Young Blood May Rejuvenate Aging Muscles

Old muscles may just need an infusion of new blood to feel young again.

A new study suggests that it’s not the muscle tissue that becomes run down by age, but it may be the old blood cells surrounding it that impair the muscle’s ability to repair itself.

Researchers found that the muscles of old mice that normally healed slowly after muscle damage healed normally when bathed in an infusion of blood from younger mice.

Those results suggest that it may be the chemical soup surrounding the muscle cells that are at fault for the problems associated with aging.

Aging Muscles May Need New Blood

In the study, which appears in the Feb. 17 issue of Nature, researchers looked at the role of a group of specialized cells called satellite cells (search).

Satellite cells are muscle stem cells (search) and form the building blocks of other muscle cells. They normally do nothing, but satellite cells spring into action after muscle damage to help regenerate and build new muscle tissue.

Researchers say that in older mice, satellite cell activity decreases; the cells fail to respond to the muscle’s cries for help following damage.

To see if these aged cells would respond differently with an infusion of young blood, researchers attached pairs of mice in a way that they shared the same blood supply. They then induced muscle damage and examined how the satellite muscle cells reacted.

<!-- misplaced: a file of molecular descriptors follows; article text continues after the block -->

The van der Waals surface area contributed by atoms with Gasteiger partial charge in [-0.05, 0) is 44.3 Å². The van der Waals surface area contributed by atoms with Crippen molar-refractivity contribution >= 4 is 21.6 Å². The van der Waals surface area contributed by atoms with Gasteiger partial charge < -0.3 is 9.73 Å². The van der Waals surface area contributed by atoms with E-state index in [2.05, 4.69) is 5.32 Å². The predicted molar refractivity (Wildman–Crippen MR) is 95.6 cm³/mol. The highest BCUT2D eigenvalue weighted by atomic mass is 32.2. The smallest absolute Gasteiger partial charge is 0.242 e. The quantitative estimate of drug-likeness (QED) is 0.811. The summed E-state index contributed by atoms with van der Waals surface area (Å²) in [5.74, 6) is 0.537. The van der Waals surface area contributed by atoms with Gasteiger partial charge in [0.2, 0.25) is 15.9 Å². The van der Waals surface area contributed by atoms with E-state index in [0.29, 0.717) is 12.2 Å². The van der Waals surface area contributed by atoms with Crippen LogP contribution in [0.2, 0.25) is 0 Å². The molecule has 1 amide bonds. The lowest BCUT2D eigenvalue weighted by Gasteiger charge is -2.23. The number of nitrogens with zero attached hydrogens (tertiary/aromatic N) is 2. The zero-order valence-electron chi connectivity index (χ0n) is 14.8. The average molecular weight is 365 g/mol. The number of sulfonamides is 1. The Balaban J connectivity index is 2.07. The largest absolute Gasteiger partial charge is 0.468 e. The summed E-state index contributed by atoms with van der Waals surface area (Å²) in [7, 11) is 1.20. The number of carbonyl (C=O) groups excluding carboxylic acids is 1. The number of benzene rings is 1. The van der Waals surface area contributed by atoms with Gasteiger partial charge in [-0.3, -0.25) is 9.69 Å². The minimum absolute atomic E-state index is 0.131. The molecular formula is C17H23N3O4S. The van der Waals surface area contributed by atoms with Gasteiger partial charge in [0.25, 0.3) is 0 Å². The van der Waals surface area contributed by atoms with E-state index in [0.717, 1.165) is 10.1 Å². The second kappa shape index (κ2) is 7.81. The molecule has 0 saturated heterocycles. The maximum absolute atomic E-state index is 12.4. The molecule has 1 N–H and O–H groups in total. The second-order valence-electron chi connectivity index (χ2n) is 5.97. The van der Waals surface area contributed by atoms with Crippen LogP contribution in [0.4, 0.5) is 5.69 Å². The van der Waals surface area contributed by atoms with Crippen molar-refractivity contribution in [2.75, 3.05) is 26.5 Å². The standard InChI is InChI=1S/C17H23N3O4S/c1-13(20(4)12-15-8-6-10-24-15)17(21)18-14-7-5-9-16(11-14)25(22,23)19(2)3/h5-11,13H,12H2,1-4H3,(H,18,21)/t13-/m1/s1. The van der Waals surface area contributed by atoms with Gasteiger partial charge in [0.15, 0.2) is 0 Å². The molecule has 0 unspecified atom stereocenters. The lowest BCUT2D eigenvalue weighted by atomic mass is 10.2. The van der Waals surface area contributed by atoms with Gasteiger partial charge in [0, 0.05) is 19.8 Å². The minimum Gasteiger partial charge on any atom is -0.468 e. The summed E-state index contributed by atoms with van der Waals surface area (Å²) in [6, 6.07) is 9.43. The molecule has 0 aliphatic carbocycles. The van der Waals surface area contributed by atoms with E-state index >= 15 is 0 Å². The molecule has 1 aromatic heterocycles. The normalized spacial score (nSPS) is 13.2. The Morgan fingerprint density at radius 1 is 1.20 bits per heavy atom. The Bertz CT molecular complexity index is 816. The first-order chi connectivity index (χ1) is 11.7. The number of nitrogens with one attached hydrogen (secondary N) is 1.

When older mice were attached to older mice, the muscles healed slowly. But when older mice were attached to younger mice, the old muscles healed normally.

A similar experiment using livers of older mice infused with the blood of younger mice produced similar results. When the old liver was surrounded by young blood, the stem cells responded more robustly.

"We need to consider the possibility that the niche in which stem cells sit is as important in terms of stem cell aging as the cells themselves," says researcher Thomas Rando, MD, PhD, associate professor of neurology and neurological sciences at the Stanford University School of Medicine, in a news release.

Rando says the findings may apply to the entire body and may indicate that a person’s inability to repair tissues as a result of the aging process may be caused by the environment in which the stem cells live rather than the cells themselves.

By Jennifer Warner, reviewed by Brunilda Nazario, MD

SOURCES: Conboy, I. Nature, Feb. 17, 2005; vol 433: pp 760-764. News release, Stanford University Medical Center.